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SRG: Application


Proposals submitted to RISA are reviewed by skilled researchers and sometimes by persons who are knowledgeable in the pertinent field of study. If necessary, feedback on proposals is provided in order to strengthen the likelihood of funding.

Below, are the four criteria used in evaluating a proposal. It is suggested that these criteria are carefully considered when writing a proposal.

Criterion 1: Clearly defined research purpose or question.

  • Is the research question or purpose that guides the study clear?
  • Has sufficient and specific information been given as to what the study will test, determine, learn, and/or describe?
  • Is it feasible within the limitations of funding and time?

An effective proposal articulates a specific research question or purpose that can be accomplished within the program funding limits and within the time limit of one year. Careful articulation of the research question or purpose is crucial because it is the reviewer's primary basis for appraising the effectiveness of the research methods presented in the proposal. The statement of the study's research purpose remains the same throughout the proposal. The proposal presents concepts and defines terminology needed for the reviewer to understand the study's purpose. A proposal that does not respond well to this criterion leaves the reviewer uncertain about the focus of the investigation. Also, an inadequate proposal may not define key terminology, and/or it may state a purpose or multiple purposes that are beyond the scope of what can be accomplished within the limitations of time and funding.

Criterion 2: Significant research question/purpose.

  • Has it been clearly stated how the study addresses a gap in theoretical or practical knowledge?
  • Is the potential gain worth the investment?

This section should emphasize the contribution that the study will make to the academic field. What is the uncertainty or information gap in the field that justifies the investigation? An effective proposal makes a persuasive case that the findings from the research will constitute a worthwhile contribution to the field, justifying the investment of effort and/or resources. The significance may be based, for example, on potential contributions to improve professional practice, resolve an arguable gap or inconsistency in the literature of the field, or add new knowledge, including extending or reinforcing existing knowledge. When appropriate, the proposal grounds the study in a larger theoretical context in a manner that is selective, given the page limits of the proposal. When the application is by a student, there should be indications that the study is likely to foster a productive educational experience. If the study is a pilot study, the proposal should make a case that such preliminary work is needed prior to a more complete study. An inadequate proposal fails to state a rationale for consuming time and resources in order to address its research question.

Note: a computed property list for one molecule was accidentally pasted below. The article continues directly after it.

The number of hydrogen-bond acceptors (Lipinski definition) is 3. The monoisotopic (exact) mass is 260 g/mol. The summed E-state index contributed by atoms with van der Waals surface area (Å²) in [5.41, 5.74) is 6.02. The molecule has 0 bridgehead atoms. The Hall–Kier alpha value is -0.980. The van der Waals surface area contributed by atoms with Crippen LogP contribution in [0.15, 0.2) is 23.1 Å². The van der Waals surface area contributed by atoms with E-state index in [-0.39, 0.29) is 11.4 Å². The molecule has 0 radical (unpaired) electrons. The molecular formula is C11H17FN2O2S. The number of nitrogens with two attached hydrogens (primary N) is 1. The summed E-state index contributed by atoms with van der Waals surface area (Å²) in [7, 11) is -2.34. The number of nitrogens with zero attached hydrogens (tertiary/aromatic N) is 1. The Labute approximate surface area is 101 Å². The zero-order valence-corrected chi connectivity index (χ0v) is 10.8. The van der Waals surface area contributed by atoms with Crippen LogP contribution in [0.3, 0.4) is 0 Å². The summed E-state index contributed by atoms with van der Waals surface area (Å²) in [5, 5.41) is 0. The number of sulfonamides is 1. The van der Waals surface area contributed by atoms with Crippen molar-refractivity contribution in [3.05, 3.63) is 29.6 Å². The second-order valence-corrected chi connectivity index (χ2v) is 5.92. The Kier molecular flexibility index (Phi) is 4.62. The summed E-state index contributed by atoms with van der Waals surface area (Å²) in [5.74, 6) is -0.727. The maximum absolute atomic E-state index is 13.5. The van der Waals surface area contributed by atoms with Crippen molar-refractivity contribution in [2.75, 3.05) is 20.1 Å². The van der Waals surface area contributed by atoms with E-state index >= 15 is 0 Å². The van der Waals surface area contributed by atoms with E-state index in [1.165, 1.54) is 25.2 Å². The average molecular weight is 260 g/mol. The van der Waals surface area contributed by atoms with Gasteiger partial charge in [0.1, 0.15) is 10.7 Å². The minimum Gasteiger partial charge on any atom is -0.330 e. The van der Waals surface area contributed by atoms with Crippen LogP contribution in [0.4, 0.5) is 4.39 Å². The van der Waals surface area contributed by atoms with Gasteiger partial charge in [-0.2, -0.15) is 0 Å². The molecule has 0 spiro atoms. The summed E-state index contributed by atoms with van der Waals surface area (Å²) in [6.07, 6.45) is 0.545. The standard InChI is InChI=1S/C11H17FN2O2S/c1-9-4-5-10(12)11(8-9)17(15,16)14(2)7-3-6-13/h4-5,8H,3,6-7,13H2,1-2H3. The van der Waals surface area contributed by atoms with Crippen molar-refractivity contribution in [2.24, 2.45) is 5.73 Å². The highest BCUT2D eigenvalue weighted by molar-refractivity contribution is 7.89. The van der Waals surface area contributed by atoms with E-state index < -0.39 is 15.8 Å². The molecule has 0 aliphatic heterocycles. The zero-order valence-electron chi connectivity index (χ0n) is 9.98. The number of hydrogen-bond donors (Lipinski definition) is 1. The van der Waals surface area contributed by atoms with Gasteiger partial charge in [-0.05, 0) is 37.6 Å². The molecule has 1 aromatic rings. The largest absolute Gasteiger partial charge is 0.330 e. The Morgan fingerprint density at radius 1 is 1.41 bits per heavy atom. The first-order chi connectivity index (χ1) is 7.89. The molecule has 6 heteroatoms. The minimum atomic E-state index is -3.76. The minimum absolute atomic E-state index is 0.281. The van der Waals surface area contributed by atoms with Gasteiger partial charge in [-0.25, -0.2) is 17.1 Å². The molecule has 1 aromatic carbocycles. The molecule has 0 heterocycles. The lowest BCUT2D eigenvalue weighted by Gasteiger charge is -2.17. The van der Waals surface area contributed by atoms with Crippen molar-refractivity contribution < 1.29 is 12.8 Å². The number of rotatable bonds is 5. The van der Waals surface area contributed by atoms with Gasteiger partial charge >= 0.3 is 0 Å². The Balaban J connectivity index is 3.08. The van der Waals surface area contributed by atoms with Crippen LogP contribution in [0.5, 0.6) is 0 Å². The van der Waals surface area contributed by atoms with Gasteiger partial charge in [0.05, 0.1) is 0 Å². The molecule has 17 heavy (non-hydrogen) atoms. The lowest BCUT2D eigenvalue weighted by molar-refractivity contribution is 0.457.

Criterion 3: Effective research methods.

  • Are the procedures suitable for the research questions?
  • Is the data collection and analytic approach explained in detail?

The proposal should identify, define, and justify the procedures that will be used to accomplish the research study’s purpose or answer the research question. The methods of the study can include such components as site selection, choice of archives, sample characteristics, data collection methods, experimental design, and data analysis. When judging the merit of study methods, proposal reviewers must evaluate whether each component of the methodology addresses the study's stated purpose. Thus, a well articulated purpose or question is crucial to a determination of whether the study's methods are effective. An inadequate proposal fails to describe the methods with sufficient detail for the reviewer to judge whether they respond effectively to the research question/purpose. A proposal also may be inadequate because a component of the methodology is either inappropriate for responding to the research question, or because a necessary component is missing.

Criterion 4: Major conclusions and implications.

  • What key points will be made in the analysis? What are the important or unexpected implications that can be drawn from the research study?
  • What are the researcher’s thoughts on the larger meaning of the study?
  • Are there possibilities of new or expanded ways of thinking as a result of this study?

The most important part of any research project is the meaning and implications of the results. The results will need to be interpreted with the research question and hypotheses in mind and all possible outcomes considered. Even if the hypothesized outcome wasn’t realized, the actual findings may still have important meanings that should be explored. It should also set up questions and considerations for future research projects on the topic.






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